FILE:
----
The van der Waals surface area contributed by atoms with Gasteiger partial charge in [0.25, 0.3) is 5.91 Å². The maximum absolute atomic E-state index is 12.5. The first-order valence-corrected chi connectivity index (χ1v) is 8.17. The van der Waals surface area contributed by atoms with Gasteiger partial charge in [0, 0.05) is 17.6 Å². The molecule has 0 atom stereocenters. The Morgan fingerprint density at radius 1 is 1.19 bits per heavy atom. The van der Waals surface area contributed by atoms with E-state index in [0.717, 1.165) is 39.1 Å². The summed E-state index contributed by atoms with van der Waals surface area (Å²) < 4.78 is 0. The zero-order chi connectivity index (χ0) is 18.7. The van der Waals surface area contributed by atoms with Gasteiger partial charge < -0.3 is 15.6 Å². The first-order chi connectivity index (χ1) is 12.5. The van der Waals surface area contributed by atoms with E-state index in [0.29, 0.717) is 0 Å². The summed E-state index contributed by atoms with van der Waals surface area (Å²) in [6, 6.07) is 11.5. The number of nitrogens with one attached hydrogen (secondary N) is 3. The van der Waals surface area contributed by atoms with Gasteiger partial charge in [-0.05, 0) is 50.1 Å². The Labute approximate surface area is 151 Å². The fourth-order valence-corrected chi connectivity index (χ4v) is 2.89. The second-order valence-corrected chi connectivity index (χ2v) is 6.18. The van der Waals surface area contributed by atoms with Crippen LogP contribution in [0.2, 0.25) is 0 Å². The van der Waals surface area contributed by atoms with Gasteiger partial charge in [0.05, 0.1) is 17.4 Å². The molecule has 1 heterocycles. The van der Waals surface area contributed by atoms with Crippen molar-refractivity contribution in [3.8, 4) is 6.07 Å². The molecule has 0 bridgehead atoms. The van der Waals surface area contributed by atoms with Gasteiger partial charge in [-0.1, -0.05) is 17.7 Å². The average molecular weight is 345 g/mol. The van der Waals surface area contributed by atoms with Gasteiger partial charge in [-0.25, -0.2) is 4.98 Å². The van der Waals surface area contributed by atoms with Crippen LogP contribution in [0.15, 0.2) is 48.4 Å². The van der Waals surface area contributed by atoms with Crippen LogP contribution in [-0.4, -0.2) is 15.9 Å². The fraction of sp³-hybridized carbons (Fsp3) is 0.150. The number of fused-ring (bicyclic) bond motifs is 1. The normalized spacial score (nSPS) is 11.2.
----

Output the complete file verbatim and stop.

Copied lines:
The van der Waals surface area contributed by atoms with Gasteiger partial charge in [0.25, 0.3) is 5.91 Å². The maximum absolute atomic E-state index is 12.5. The first-order valence-corrected chi connectivity index (χ1v) is 8.17. The van der Waals surface area contributed by atoms with Gasteiger partial charge in [0, 0.05) is 17.6 Å². The molecule has 0 atom stereocenters. The Morgan fingerprint density at radius 1 is 1.19 bits per heavy atom. The van der Waals surface area contributed by atoms with E-state index in [0.717, 1.165) is 39.1 Å². The summed E-state index contributed by atoms with van der Waals surface area (Å²) < 4.78 is 0. The zero-order chi connectivity index (χ0) is 18.7. The van der Waals surface area contributed by atoms with Gasteiger partial charge < -0.3 is 15.6 Å². The first-order chi connectivity index (χ1) is 12.5. The van der Waals surface area contributed by atoms with E-state index in [0.29, 0.717) is 0 Å². The summed E-state index contributed by atoms with van der Waals surface area (Å²) in [6, 6.07) is 11.5. The number of nitrogens with one attached hydrogen (secondary N) is 3. The van der Waals surface area contributed by atoms with Gasteiger partial charge in [-0.05, 0) is 50.1 Å². The Labute approximate surface area is 151 Å². The fourth-order valence-corrected chi connectivity index (χ4v) is 2.89. The second-order valence-corrected chi connectivity index (χ2v) is 6.18. The van der Waals surface area contributed by atoms with Crippen LogP contribution in [0.2, 0.25) is 0 Å². The van der Waals surface area contributed by atoms with Gasteiger partial charge in [0.05, 0.1) is 17.4 Å². The molecule has 1 heterocycles. The van der Waals surface area contributed by atoms with Crippen molar-refractivity contribution in [3.8, 4) is 6.07 Å². The molecule has 0 bridgehead atoms. The van der Waals surface area contributed by atoms with Gasteiger partial charge in [-0.1, -0.05) is 17.7 Å². The average molecular weight is 345 g/mol. The van der Waals surface area contributed by atoms with Gasteiger partial charge in [-0.25, -0.2) is 4.98 Å². The van der Waals surface area contributed by atoms with Crippen LogP contribution in [0.15, 0.2) is 48.4 Å². The van der Waals surface area contributed by atoms with Crippen LogP contribution in [-0.4, -0.2) is 15.9 Å². The fraction of sp³-hybridized carbons (Fsp3) is 0.150. The number of fused-ring (bicyclic) bond motifs is 1. The normalized spacial score (nSPS) is 11.2.